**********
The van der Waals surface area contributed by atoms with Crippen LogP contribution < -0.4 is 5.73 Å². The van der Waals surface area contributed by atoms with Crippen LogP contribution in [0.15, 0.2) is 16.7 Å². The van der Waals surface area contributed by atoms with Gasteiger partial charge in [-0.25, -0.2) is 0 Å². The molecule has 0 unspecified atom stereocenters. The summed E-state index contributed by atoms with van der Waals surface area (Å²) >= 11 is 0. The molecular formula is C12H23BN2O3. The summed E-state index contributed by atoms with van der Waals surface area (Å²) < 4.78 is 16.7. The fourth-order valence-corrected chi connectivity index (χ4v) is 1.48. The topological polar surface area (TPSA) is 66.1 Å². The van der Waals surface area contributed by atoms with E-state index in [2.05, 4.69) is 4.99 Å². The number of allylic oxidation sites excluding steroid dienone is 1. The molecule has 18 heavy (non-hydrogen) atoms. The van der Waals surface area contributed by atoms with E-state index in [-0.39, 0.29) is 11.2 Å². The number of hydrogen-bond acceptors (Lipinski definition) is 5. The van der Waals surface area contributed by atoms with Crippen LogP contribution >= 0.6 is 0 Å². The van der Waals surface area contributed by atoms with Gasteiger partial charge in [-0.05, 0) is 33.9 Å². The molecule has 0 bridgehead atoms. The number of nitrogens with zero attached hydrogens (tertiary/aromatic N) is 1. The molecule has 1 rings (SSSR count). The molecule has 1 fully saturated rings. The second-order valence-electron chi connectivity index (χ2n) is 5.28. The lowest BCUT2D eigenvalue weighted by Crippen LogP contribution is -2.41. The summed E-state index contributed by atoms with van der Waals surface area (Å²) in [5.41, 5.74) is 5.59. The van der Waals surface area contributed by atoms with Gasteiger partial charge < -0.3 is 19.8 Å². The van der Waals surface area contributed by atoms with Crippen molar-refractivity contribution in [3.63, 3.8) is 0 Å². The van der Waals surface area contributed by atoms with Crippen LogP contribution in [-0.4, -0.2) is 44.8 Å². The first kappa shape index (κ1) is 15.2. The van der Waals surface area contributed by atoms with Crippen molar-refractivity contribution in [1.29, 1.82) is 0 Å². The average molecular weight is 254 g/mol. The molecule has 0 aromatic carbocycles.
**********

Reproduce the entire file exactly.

The van der Waals surface area contributed by atoms with Crippen LogP contribution < -0.4 is 5.73 Å². The van der Waals surface area contributed by atoms with Crippen LogP contribution in [0.15, 0.2) is 16.7 Å². The van der Waals surface area contributed by atoms with Gasteiger partial charge in [-0.25, -0.2) is 0 Å². The molecule has 0 unspecified atom stereocenters. The summed E-state index contributed by atoms with van der Waals surface area (Å²) >= 11 is 0. The molecular formula is C12H23BN2O3. The summed E-state index contributed by atoms with van der Waals surface area (Å²) < 4.78 is 16.7. The fourth-order valence-corrected chi connectivity index (χ4v) is 1.48. The topological polar surface area (TPSA) is 66.1 Å². The van der Waals surface area contributed by atoms with E-state index in [2.05, 4.69) is 4.99 Å². The number of allylic oxidation sites excluding steroid dienone is 1. The molecule has 18 heavy (non-hydrogen) atoms. The van der Waals surface area contributed by atoms with E-state index in [-0.39, 0.29) is 11.2 Å². The number of hydrogen-bond acceptors (Lipinski definition) is 5. The van der Waals surface area contributed by atoms with Crippen LogP contribution >= 0.6 is 0 Å². The van der Waals surface area contributed by atoms with Gasteiger partial charge in [-0.05, 0) is 33.9 Å². The molecule has 0 bridgehead atoms. The number of nitrogens with zero attached hydrogens (tertiary/aromatic N) is 1. The molecule has 1 rings (SSSR count). The molecule has 1 fully saturated rings. The second-order valence-electron chi connectivity index (χ2n) is 5.28. The lowest BCUT2D eigenvalue weighted by Crippen LogP contribution is -2.41. The summed E-state index contributed by atoms with van der Waals surface area (Å²) in [5.41, 5.74) is 5.59. The van der Waals surface area contributed by atoms with Gasteiger partial charge < -0.3 is 19.8 Å². The van der Waals surface area contributed by atoms with Crippen molar-refractivity contribution in [3.63, 3.8) is 0 Å². The van der Waals surface area contributed by atoms with Crippen LogP contribution in [-0.4, -0.2) is 44.8 Å². The first kappa shape index (κ1) is 15.2. The van der Waals surface area contributed by atoms with Crippen molar-refractivity contribution in [1.29, 1.82) is 0 Å². The average molecular weight is 254 g/mol. The molecule has 0 aromatic carbocycles.